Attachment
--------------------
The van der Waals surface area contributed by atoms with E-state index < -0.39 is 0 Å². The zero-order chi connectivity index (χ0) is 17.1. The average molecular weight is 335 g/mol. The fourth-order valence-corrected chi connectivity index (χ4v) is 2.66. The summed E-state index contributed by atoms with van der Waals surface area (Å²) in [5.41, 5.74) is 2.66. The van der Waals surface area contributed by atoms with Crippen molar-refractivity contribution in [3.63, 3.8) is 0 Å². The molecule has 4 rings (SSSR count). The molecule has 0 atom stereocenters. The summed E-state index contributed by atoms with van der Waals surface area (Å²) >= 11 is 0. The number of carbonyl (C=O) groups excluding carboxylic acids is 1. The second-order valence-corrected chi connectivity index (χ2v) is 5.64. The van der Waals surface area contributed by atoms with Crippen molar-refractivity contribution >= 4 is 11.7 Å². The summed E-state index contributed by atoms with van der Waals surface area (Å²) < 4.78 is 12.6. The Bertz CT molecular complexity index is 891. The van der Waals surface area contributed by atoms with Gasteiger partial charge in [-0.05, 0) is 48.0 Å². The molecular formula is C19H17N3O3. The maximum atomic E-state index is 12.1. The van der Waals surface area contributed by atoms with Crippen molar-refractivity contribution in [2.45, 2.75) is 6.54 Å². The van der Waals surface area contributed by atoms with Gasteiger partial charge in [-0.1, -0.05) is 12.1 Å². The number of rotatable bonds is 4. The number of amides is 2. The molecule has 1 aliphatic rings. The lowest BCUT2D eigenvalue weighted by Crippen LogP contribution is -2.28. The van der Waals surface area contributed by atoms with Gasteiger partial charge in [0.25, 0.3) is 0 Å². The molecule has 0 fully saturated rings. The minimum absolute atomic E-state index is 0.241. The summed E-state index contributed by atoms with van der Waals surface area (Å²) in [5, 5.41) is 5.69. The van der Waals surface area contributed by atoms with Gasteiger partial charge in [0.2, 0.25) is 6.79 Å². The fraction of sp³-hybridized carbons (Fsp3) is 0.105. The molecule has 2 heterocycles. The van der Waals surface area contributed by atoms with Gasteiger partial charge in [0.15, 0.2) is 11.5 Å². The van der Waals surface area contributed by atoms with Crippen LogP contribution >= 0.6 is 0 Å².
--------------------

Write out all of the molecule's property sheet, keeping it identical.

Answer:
The van der Waals surface area contributed by atoms with E-state index < -0.39 is 0 Å². The zero-order chi connectivity index (χ0) is 17.1. The average molecular weight is 335 g/mol. The fourth-order valence-corrected chi connectivity index (χ4v) is 2.66. The summed E-state index contributed by atoms with van der Waals surface area (Å²) in [5.41, 5.74) is 2.66. The van der Waals surface area contributed by atoms with Crippen molar-refractivity contribution in [3.63, 3.8) is 0 Å². The molecule has 4 rings (SSSR count). The molecule has 0 atom stereocenters. The summed E-state index contributed by atoms with van der Waals surface area (Å²) >= 11 is 0. The number of carbonyl (C=O) groups excluding carboxylic acids is 1. The second-order valence-corrected chi connectivity index (χ2v) is 5.64. The van der Waals surface area contributed by atoms with Crippen molar-refractivity contribution >= 4 is 11.7 Å². The summed E-state index contributed by atoms with van der Waals surface area (Å²) < 4.78 is 12.6. The Bertz CT molecular complexity index is 891. The van der Waals surface area contributed by atoms with Gasteiger partial charge in [-0.05, 0) is 48.0 Å². The molecular formula is C19H17N3O3. The maximum atomic E-state index is 12.1. The van der Waals surface area contributed by atoms with Crippen molar-refractivity contribution in [2.45, 2.75) is 6.54 Å². The van der Waals surface area contributed by atoms with Gasteiger partial charge in [-0.1, -0.05) is 12.1 Å². The number of rotatable bonds is 4. The number of amides is 2. The molecule has 1 aliphatic rings. The lowest BCUT2D eigenvalue weighted by Crippen LogP contribution is -2.28. The van der Waals surface area contributed by atoms with Gasteiger partial charge in [0.25, 0.3) is 0 Å². The molecule has 0 fully saturated rings. The minimum absolute atomic E-state index is 0.241. The summed E-state index contributed by atoms with van der Waals surface area (Å²) in [5, 5.41) is 5.69. The van der Waals surface area contributed by atoms with Gasteiger partial charge in [0.2, 0.25) is 6.79 Å². The fraction of sp³-hybridized carbons (Fsp3) is 0.105. The molecule has 2 heterocycles. The van der Waals surface area contributed by atoms with Gasteiger partial charge in [0.15, 0.2) is 11.5 Å². The van der Waals surface area contributed by atoms with Crippen LogP contribution >= 0.6 is 0 Å².